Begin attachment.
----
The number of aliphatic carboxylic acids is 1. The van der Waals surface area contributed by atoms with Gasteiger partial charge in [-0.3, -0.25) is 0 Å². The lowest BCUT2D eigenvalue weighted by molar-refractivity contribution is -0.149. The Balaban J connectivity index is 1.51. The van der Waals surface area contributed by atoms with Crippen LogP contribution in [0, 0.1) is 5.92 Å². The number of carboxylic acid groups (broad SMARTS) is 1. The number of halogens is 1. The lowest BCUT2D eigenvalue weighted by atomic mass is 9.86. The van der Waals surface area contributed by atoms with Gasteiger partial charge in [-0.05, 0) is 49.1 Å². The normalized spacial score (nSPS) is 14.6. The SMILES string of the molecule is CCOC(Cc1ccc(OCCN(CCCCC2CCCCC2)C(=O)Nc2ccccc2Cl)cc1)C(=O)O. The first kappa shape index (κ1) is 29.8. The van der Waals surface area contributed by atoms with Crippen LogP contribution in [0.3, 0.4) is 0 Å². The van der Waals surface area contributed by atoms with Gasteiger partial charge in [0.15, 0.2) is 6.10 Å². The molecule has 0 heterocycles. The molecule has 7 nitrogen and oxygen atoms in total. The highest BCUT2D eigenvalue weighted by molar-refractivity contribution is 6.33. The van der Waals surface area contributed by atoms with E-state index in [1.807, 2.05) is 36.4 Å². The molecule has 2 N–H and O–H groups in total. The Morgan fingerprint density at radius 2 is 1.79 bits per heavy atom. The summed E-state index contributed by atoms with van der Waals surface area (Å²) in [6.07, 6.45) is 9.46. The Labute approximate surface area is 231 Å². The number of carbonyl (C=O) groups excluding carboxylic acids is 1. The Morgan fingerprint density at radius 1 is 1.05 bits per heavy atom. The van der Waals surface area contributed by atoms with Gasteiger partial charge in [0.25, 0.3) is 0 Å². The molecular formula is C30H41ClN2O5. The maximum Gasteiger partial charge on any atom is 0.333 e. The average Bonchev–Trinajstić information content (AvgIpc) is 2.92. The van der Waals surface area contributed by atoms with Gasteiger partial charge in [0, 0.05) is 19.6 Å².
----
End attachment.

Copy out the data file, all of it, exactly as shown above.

The number of aliphatic carboxylic acids is 1. The van der Waals surface area contributed by atoms with Gasteiger partial charge in [-0.3, -0.25) is 0 Å². The lowest BCUT2D eigenvalue weighted by molar-refractivity contribution is -0.149. The Balaban J connectivity index is 1.51. The van der Waals surface area contributed by atoms with Crippen LogP contribution in [0, 0.1) is 5.92 Å². The number of carboxylic acid groups (broad SMARTS) is 1. The number of halogens is 1. The lowest BCUT2D eigenvalue weighted by atomic mass is 9.86. The van der Waals surface area contributed by atoms with Gasteiger partial charge in [-0.05, 0) is 49.1 Å². The normalized spacial score (nSPS) is 14.6. The SMILES string of the molecule is CCOC(Cc1ccc(OCCN(CCCCC2CCCCC2)C(=O)Nc2ccccc2Cl)cc1)C(=O)O. The first kappa shape index (κ1) is 29.8. The van der Waals surface area contributed by atoms with Crippen LogP contribution in [0.3, 0.4) is 0 Å². The van der Waals surface area contributed by atoms with Gasteiger partial charge in [0.15, 0.2) is 6.10 Å². The molecule has 0 heterocycles. The molecule has 7 nitrogen and oxygen atoms in total. The highest BCUT2D eigenvalue weighted by molar-refractivity contribution is 6.33. The van der Waals surface area contributed by atoms with E-state index in [1.807, 2.05) is 36.4 Å². The molecule has 2 N–H and O–H groups in total. The Morgan fingerprint density at radius 2 is 1.79 bits per heavy atom. The summed E-state index contributed by atoms with van der Waals surface area (Å²) in [6.07, 6.45) is 9.46. The Labute approximate surface area is 231 Å². The number of carbonyl (C=O) groups excluding carboxylic acids is 1. The Morgan fingerprint density at radius 1 is 1.05 bits per heavy atom. The van der Waals surface area contributed by atoms with Gasteiger partial charge in [0.25, 0.3) is 0 Å². The molecular formula is C30H41ClN2O5. The maximum Gasteiger partial charge on any atom is 0.333 e. The average Bonchev–Trinajstić information content (AvgIpc) is 2.92. The van der Waals surface area contributed by atoms with Gasteiger partial charge in [0, 0.05) is 19.6 Å².